unwanted stress vs wanted stress.
– the death of us – ness.
the above from this idea/thinking…
with this spot (n railroad ave, w 3rd)
and this idea:
adding perhaps a large screen so spectators can view from all angles, so avid skateboarders or bikers can critique and learn from all angles, having camera helmets,..
different ideas on painting, even to paint on the wheels, so it’s always morphing..
video above is Cristian and Peter’s answer to why do this?
per kids’ discussion: perhaps architect for humanity, or anyone that could mentor us, can see that while we might not have the visibly urgent needs of disaster relief in Japan, or hunger/thirst in Africa, or countless other needs in other places in the world, we are dying as well, from not participating wholeheartedly in life, from perhaps less visible threats… we want to create spaces to bring people together…we want to create more community in our town… in the people right around us…
The average high school kid today has the same level of anxiety as the average psychiatric patient in the early 1950s.”
Big Think (@bigthink) tweeted at 5:59 AM – 16 Aug 2018 :
Coping mechanisms: how to shift your mindset when anxiety arises https://t.co/LyNS10AYAIhttps://t.co/mr19a6oY1e (http://twitter.com/bigthink/status/1030061608054284288?s=17)
Kelly McGonigal discusses a *three-step process to shifting your mindset when anxiety arises.
*links to book – the upside of stress – on hold at library
- Acknowledge stress when you experience it
- Welcome the stress by recognizing that it’s a response to something you care about
- Make use of the energy that stress gives you, instead of wasting that energy trying to manage your stress
drawing the scientific community’s attention to the effects of stress on physical health and popularizing the concept around the world. (In addition to his scientific dedication, Selye also understood the branding component of any successful movement and worked tirelessly to include the word itself in dictionaries around the world; today, “stress” is perhaps the word pronounced most similarly in the greatest number of major languages.)[..]Dr. Esther Sternberg. Her groundbreaking work on the link between the central nervous system and the immune system, exploring how immune molecules made in the blood can trigger brain function that profoundly affects our emotions, has revolutionized our understanding of the integrated being we call a human self.[..]Sternberg examines the interplay of our emotions and our physical health, mediated by that seemingly nebulous yet, it turns out, remarkably concrete experience called stress.[..]Rather than asking if depressing thoughts can cause an illness of the body, we need to ask what the molecules and nerve pathways are that cause depressing thoughts. And then we need to ask whether these affect the cells and molecules that cause disease.[..]This dichotomy of good vs. bad stress, Sternberg notes, is determined by the biology undergirding our feelings — by the dose and duration of the stress hormones secreted by the body in response to the stressful stimulus.[..]If you were to measure the stress hormones in your blood or saliva, they would already be increased within three minutes of the event.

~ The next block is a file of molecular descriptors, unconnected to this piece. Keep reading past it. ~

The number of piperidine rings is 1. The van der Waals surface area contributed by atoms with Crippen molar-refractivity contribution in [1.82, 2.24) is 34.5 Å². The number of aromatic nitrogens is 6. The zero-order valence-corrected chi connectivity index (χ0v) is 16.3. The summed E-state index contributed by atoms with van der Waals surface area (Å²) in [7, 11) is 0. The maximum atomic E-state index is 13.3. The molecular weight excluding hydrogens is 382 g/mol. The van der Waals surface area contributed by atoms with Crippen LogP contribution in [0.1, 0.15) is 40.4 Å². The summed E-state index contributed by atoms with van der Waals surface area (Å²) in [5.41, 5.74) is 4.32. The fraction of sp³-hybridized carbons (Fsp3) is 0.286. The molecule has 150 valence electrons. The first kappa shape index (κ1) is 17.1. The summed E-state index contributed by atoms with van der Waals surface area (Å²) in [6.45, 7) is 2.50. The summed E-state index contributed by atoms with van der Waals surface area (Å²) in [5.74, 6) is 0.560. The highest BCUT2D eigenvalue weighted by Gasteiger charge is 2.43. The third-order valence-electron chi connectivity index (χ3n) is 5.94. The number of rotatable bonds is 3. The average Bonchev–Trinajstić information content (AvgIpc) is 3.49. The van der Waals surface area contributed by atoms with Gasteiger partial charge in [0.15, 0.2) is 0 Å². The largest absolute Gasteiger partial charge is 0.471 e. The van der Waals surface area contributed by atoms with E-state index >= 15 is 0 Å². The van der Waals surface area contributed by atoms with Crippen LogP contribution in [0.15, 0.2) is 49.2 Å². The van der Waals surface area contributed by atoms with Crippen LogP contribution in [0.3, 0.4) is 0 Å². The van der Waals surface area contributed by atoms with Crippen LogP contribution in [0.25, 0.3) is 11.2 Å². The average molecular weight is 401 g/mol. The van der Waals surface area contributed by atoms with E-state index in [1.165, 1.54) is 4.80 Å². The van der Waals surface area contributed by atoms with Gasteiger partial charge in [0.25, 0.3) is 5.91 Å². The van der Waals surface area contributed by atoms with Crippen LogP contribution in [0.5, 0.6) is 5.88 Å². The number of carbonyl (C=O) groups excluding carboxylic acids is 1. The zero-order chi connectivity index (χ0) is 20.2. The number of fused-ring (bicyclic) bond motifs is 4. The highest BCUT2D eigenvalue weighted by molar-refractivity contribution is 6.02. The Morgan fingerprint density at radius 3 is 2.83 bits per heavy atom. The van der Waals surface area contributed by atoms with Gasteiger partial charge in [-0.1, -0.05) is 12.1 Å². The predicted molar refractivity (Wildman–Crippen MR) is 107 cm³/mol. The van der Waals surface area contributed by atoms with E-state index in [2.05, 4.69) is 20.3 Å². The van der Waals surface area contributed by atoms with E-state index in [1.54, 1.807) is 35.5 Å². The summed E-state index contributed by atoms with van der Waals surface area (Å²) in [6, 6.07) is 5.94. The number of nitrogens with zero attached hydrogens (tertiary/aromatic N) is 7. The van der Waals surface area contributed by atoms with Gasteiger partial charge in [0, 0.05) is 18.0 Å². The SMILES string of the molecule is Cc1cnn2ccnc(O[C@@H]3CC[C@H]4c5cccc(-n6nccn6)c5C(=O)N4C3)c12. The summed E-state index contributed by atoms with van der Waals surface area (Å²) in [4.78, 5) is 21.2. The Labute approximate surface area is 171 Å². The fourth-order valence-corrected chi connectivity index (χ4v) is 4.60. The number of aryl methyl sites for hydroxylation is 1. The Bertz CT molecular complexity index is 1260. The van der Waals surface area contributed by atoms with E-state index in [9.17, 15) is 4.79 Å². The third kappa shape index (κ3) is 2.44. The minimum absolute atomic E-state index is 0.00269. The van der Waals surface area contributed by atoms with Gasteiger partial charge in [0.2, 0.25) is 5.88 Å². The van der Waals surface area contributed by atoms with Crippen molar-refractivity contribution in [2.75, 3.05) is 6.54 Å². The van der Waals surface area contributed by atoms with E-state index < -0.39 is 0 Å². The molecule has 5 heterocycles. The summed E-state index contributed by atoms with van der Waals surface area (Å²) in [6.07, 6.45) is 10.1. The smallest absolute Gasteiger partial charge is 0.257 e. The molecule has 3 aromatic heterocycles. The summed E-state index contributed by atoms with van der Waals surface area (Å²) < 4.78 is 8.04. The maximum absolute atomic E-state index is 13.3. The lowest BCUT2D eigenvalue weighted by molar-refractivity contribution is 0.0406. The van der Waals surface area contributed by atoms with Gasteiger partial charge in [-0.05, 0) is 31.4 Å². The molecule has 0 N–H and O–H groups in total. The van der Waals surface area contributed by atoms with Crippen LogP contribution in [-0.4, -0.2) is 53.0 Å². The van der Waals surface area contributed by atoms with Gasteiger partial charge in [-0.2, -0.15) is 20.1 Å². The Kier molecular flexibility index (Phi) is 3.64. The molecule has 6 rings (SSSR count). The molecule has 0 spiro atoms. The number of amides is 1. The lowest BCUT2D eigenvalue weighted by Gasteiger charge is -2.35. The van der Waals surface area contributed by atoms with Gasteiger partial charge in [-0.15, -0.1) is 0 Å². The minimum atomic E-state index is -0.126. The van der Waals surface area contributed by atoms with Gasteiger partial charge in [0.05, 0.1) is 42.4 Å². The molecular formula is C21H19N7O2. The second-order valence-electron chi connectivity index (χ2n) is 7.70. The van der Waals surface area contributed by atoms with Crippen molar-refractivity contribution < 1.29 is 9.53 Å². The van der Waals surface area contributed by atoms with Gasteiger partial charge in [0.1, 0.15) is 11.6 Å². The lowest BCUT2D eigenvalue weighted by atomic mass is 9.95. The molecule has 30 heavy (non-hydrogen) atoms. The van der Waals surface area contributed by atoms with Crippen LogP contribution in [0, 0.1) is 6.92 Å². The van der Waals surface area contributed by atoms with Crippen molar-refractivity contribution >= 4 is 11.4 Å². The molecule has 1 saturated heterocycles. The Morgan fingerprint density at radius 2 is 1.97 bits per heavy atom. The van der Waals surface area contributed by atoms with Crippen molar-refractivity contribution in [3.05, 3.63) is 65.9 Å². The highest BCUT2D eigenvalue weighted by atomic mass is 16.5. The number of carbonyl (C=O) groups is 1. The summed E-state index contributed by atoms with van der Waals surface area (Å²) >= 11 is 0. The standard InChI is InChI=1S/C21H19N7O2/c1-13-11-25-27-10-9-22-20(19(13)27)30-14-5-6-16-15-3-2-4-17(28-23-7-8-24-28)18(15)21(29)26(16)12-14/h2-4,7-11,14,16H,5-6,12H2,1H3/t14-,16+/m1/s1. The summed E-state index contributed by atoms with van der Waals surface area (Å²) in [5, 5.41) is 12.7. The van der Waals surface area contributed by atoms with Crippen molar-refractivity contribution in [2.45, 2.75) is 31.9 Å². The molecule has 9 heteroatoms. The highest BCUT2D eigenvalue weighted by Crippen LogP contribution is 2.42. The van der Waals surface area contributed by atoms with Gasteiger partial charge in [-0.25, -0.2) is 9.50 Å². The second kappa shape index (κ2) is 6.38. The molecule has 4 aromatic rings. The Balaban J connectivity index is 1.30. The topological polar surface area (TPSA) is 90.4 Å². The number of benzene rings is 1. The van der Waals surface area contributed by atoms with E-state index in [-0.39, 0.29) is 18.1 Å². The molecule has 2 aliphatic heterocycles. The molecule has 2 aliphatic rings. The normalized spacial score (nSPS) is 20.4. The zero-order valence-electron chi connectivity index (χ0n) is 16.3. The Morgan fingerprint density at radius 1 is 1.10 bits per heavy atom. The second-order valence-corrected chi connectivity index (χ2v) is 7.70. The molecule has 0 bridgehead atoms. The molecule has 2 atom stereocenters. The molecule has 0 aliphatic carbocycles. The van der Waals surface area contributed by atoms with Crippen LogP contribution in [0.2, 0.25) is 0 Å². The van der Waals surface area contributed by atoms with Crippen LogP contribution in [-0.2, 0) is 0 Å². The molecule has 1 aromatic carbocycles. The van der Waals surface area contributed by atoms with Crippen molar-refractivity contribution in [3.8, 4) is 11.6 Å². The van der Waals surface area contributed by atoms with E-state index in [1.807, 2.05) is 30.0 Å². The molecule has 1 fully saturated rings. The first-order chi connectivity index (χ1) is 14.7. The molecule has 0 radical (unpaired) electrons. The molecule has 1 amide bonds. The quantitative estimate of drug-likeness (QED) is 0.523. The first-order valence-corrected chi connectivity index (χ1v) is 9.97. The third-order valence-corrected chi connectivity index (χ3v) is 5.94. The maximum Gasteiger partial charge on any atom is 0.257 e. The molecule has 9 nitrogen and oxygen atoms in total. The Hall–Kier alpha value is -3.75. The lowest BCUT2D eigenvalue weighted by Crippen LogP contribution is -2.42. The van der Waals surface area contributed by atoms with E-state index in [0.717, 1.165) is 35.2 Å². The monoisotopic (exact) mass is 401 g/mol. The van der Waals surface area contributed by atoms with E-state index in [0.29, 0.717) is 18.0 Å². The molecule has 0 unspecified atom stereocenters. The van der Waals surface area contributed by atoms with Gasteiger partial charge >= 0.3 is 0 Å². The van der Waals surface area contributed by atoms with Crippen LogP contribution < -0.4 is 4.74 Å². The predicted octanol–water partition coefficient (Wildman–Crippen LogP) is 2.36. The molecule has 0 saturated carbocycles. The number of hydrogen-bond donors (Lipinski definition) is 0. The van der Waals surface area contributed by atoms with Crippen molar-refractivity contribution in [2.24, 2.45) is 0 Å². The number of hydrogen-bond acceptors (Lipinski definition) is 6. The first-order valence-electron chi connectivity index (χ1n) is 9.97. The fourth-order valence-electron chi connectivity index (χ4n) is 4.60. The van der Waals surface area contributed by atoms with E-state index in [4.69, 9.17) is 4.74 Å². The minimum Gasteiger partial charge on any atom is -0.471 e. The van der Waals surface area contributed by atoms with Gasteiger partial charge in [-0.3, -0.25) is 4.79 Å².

[..]What makes stress “bad” — that is, what makes it render us more pervious to disease — is the disparity between the nervous system and immune system’s respective pace.
There is strong evidence to suggest that in nearly all chronic conditions, from cancer, ALS, or multiple sclerosis to autoimmune conditions like rheumatoid arthritis, inflammatory bowel disease or Alzheimer’s, hidden stress is a major predisposing factor
from Paul J Rosch page:
can’t define stress.. nobody’s been able to.. hans selye 1936 – non specific response of body to any demand of change.. redefined.. rate of rare and tear on body.. everybody knows what stress is .. but nobody really knows..
Hans Selye’s ..theory of the “General Adaptation Syndrome” and its resultant “Diseases of Adaptation”
With man’s highly developed cerebral cortex, emotional loss may well be perceived as being as significant or even greater stress than a physical separation.
There is also evidence that increased stresses associated with progressive civilization, contribute to cancer.
Tanchou noted that “cancer like insanity increases in a direct ratio to the civilization of the country”.
Similarly, Roberts wrote in Malignancy and Evolution (1926), “I take the view commonly held that, whatever its origin, cancer is very largely a disease of civilization”.
from Maria (also added above.. but noting diff parts this time around):
But stress isn’t a direct causal function of the circumstances we’re in — what either amplifies or ameliorates our experience of stress is, once again, memory. Sternberg writes:
Our perception of stress, and therefore our response to it, is an ever-changing thing that depends a great deal on the circumstances and settings in which we find ourselves. It depends on previous experience and knowledge, as well as on the actual event that has occurred. And it depends on memory, too.
Sternberg points to research by psychologist Rachel Yehuda, who found both Holocaust survivors and their first-degree relatives — that is, children and siblings — exhibited a similar hormonal stress response.
This, Sternberg points out, could be a combination of nature and nurture — the survivors, as young parents for whom the trauma was still fresh, may well have subconsciously taught their children a common style of stress-responsiveness; but it’s also possible that these automatic hormonal stress responses permanently changed the parents’ biology and were transmitted via DNA to their children. Once again, memory encodes stress into our very bodies